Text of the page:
Impact of leadership in performance Burberry plc, UK

 

Table of Contents

Introduction. 3

Leadership at Burberry. 3

Leadership theories. 4

Leadership at Burberry. 4

Conclusion and recommendations. 6

References. 7

 


 

Introduction

Background of Burberry

Burberry is a British luxury fashion brand that was founded by Thomas Burberry in 1896 by Thomas Burberry. It was named after Thomas Burberry. It is easily recognised as a British iconic brand, known for its iconic trench coats for men and women. The organization is listed in the London Stock Exchange and in 2015, the company recorded £2,515m and profit before tax of £421m. It is driven by four main objectives that guide its decisions on products, processes, retail, and productivity. Its main themes include brand first, customer-centric, famous for product, and productive and responsible. The main products sold under the brand of Burberry are accessories, women's, men's, and children's products. These products are designed in-house and sold to different parts of the country. Being a luxury brand, quality and authenticity through quality product innovation, management, and organisational leadership are key to its success.

The essay discusses the impact of the leadership and performance of Burberry. The company was used in this research due to its performance and existence for over 160 years since it was founded. At some point in its history, it was performing poorly, its image was tarnished and its heritage was almost decimated. However, this changed after Angela Ahrendts took over leadership in 2006. This essay analyses the leadership style approach used and why it was useful in the performance of the organisation after taking over. Different theories as applied by the leader are discussed and linked to the case study organisation of Burberry.

Leadership at Burberry

Rost (1993, p. 72) adopted Kellerman’s (1984) definition of leadership as the “process by which one individual consistently exerts more impact than others on the nature and direction of group activity”. This indicated that this is a process rather than a one-off process, and daily as opposed to an activity lasting one day. There has to be persuasion of people and a definite goal or direction that is to be achieved from the process. A leader must articulate these needs and convince and inspire the followers to do it. Ricketts and Ricketts (2010) noted that have been more than 350 definitions of leadership in the last 80 years, adding that recognising it is not as hard as defining it. The two proceeded to define it as “the ability of a person -the leader-to move an organisation to group toward the achievement of accomplishment of its goals and objectives, using whatever style is the most effective in each situation”. It is the process of achieving specific group goals.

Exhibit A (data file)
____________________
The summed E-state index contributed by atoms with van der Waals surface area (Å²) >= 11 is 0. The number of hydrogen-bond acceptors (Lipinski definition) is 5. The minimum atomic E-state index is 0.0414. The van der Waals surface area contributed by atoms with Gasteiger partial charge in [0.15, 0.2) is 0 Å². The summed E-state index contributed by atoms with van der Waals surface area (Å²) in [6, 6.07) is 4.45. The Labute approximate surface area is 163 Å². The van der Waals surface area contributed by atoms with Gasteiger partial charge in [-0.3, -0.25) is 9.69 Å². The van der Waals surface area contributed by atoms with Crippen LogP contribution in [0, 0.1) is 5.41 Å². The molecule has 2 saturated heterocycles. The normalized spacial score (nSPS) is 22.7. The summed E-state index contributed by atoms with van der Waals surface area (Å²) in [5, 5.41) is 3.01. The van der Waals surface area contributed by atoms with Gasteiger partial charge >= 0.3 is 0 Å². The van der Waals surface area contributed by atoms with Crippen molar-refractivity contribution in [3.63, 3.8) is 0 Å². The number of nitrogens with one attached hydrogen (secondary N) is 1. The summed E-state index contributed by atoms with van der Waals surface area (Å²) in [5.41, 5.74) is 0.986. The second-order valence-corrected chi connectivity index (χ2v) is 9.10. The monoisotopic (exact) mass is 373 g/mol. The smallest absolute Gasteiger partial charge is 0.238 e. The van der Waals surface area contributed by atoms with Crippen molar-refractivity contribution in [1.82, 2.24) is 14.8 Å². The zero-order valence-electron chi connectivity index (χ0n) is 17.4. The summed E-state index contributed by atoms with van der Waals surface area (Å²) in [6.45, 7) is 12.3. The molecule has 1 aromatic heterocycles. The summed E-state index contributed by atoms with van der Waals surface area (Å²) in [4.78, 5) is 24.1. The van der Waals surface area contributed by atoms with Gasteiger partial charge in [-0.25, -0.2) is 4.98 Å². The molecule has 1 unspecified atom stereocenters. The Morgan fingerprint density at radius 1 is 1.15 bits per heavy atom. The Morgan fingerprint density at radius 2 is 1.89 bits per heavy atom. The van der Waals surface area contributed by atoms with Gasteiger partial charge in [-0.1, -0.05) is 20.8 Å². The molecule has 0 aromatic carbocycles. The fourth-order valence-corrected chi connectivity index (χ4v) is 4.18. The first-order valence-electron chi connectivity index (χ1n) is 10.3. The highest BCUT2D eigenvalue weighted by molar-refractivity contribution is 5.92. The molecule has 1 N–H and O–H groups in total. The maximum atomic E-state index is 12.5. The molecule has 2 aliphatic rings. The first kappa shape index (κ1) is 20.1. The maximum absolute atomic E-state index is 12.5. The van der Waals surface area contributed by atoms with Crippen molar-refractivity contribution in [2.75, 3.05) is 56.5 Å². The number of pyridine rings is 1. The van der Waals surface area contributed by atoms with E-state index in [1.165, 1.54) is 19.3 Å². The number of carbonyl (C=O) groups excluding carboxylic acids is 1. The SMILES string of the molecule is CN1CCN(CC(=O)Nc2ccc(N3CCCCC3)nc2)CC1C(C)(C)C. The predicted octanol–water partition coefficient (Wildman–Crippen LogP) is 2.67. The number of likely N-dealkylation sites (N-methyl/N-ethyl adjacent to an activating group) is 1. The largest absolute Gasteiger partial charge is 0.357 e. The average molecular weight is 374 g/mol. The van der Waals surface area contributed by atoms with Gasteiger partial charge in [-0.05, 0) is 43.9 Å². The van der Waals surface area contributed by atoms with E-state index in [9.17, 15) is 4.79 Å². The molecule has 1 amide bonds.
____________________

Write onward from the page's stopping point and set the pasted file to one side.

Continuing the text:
Leadership theories

Leadership theories are based on different styles of leadership used by different people in different locations to achieve a specified goal. The theories can be classified as follower-centered or leader-centered or from behaviour or trait behaviour approach. Veach (Veach, et al., 2010) explained that there are traits and cognitive abilities that are associated with certain people that predispose them to be leaders. The personality, motives, values, and skills are used to determine the level of growth and development, using these distal characteristics. Proximal abilities such as social skills, appraisal skills, problem-solving and are also associated with these innate abilities that are associated with leaders. However, behavioural theory of leadership observes that leaders are not born but are made, best qualities can be developed and enable people to succeed as leaders. It means the qualities described above can be learned and practiced until they are perfected to enable a person to be a leader.

Leadership can also be described as follower-centered or leader-centered. Participative leadership approaches such as democratic, Fiedler’s Contingency Model, Situational Leadership, Vroom-Jago Contingency mode among others. Situational leaders use factors prevailing at the moment such as capability or motivation and the nature of the task to be completed. It is preferred because the style applied is suitable for the conditions of that time. Participative or democratic leadership allows employees or followers to be part of the decision-making process where their contribution is considered in the decision-making process. Though slow in the process of making decisions, employees are given a voice, feel empowered, and can be motivated compared to leader-centered styles such as authoritarian.